Guest post by Andy Ellis, a costs lawyer and managing director at Practico
Way back in May this year, when the grass was still green and some people in London could be spotted wearing two layers of clothing, Sir Rupert Jackson popped over to Mauritius and delivered the keynote speech at the 11th International Conference on Construction Law and ADR.
Although barely two months into his new practise as an arbitrator, his observations about the advantages of arbitration over litigation were typically forthright. Perhaps jaundiced by the glacial passage of the reforms that bear his name, Sir Rupert declared that arbitration is “head and shoulders” above litigation when it comes to procedural reform because it is broadly responsive to the needs of users and not so affected or delayed by political issues.
The closing section of his speech brought him back to familiar territory and noted that 67% of respondents to a Queen Mary University review this year identified the high level of costs as the worst feature of international arbitration.
There is no doubt that Sir Rupert regards costs management as one of the more successful strands of his reforms. He forecast in 2013 that within a couple of years practitioners would be wondering what all the fuss was about, and many will now admit that, give or take a year, he was proved correct.
My experience bears out the notion that active costs management has become absorbed into normal litigation life. The mechanics of the process are more familiar, the Harrison judgment has made sure litigators take the whole thing more seriously, and the advantages of increased predictability have become more evident.
Added to that, pragmatic guidance such as Master Marsh’s in Sharp v Blank has taken the convolution away from presenting budget variations. I find that most people these days agree that costs management is here to stay and likely to be extended into higher-value cases, especially group litigation.
So, what’s to be gained by encouraging the introduction of pre-emptive budgeting to arbitral proceedings? The answer should be obvious.
At our quarterly costs roundtable meetings, senior litigators regularly discuss the pros and cons of arbitration versus litigation under the relaxed environment of the Chatham House rule. One City partner described going into an arbitrator’s costs award determination as being about as comfortable as cooking burgers at a barbecue while naked.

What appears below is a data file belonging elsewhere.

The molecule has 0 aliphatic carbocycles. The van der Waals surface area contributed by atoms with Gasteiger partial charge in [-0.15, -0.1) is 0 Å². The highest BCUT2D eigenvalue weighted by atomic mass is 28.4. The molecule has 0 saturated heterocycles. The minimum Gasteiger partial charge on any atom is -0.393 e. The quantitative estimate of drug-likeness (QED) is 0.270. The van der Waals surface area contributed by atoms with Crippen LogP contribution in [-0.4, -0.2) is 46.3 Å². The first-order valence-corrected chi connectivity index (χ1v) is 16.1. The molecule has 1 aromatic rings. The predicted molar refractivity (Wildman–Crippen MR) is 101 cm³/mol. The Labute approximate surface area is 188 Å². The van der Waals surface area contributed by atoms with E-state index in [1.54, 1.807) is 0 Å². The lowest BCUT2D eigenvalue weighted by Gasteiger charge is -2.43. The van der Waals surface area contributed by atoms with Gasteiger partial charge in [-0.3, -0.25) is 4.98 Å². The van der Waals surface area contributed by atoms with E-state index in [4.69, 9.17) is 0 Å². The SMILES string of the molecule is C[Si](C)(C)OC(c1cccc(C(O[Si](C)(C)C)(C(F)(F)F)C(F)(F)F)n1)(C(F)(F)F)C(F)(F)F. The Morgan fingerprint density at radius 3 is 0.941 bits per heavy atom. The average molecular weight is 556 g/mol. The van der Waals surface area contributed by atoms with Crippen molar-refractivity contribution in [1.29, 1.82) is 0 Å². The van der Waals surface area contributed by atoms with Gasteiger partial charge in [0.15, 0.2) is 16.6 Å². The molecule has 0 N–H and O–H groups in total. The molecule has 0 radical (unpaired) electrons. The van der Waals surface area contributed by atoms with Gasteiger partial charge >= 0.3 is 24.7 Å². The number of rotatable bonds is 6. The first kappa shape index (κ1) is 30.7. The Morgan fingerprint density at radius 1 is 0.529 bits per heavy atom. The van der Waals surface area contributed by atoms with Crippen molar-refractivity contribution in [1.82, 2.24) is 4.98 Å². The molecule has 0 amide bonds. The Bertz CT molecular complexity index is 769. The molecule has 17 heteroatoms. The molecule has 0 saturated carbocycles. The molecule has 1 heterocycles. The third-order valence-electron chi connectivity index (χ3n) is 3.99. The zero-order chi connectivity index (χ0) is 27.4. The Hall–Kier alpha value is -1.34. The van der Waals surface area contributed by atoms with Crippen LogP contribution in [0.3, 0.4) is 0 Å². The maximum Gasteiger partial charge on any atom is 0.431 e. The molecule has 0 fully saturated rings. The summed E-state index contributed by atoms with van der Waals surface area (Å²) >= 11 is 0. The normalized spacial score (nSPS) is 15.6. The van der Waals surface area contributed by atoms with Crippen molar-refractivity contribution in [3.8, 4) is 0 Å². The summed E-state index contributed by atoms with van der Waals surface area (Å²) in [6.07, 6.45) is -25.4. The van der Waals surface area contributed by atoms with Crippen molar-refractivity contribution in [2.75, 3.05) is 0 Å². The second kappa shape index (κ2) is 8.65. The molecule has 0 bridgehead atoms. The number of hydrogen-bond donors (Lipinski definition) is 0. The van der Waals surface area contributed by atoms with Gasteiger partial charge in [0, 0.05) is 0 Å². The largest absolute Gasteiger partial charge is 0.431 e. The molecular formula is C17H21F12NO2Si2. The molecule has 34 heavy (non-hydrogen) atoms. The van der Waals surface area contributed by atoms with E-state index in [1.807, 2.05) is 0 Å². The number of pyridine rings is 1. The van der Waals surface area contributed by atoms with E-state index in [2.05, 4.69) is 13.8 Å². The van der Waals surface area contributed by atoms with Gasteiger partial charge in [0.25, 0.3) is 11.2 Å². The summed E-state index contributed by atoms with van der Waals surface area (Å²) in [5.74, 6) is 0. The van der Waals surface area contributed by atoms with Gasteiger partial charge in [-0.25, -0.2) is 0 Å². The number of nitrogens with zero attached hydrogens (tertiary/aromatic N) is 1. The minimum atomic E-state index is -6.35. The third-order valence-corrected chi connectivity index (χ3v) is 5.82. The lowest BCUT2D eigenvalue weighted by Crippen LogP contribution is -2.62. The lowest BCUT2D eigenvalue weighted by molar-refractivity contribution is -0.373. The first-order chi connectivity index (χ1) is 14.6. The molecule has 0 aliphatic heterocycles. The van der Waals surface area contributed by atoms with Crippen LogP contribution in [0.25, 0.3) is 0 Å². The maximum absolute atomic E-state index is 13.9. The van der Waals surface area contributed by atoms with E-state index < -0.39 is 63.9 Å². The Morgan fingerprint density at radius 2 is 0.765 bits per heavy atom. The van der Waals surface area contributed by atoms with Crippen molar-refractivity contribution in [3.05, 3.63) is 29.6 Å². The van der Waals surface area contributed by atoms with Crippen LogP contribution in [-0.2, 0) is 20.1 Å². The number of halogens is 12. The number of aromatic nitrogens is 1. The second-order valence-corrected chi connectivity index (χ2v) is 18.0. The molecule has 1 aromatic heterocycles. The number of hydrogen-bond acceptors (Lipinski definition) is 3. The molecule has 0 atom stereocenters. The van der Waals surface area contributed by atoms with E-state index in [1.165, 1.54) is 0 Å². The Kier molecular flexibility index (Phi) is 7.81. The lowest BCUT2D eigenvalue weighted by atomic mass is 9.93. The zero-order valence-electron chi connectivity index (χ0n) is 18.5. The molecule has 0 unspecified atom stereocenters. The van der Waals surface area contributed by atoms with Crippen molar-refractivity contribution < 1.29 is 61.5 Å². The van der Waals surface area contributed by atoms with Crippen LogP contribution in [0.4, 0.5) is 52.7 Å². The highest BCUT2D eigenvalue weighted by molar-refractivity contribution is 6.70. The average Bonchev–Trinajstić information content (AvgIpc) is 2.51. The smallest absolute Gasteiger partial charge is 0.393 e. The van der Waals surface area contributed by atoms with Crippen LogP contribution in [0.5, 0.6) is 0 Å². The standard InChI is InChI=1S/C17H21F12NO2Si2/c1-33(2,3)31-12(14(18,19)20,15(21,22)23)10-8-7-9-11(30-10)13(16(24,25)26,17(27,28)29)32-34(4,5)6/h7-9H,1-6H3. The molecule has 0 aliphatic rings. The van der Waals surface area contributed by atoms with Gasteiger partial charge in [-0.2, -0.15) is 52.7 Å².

Certainly, the wide discretion available in not only the amount of costs but what falls under the ambit of costs, can produce extreme results. In Essar Oil v Norscot in 2016, the receiving party was even able to recover the third-party funder’s bounty as a recoverable cost in the arbitration – a decision held up on appeal.
Having some notice at an early stage as to what the arbitrator may award in costs is liable to help manage clients’ expectations and focus more sharply the parties’ submissions about the incidence and amount of costs in the short window usually provided by the arbitrator when the award is circulated.
However, despite the attractions, I would not expect Sir Rupert’s idea to find favour immediately. One wonders why it is that active costs control has not been exercised widely within arbitration, even though costs-capping powers were conferred by section 65 of the Arbitration Act back in 1996.
Senior lawyers have also reported a reluctance by arbitrators to entertain security for costs applications, even though the powers have been written into LCIA Arbitration Rules since 1998.
Perhaps the explanation is simply that one of the attractions of arbitration remains its procedural light touch relative to litigation and that the examination of any level of detail on costs will side-track the process. And if indeed this is the prevailing attitude, I can’t see Sir Rupert’s initiative gaining traction in the short term.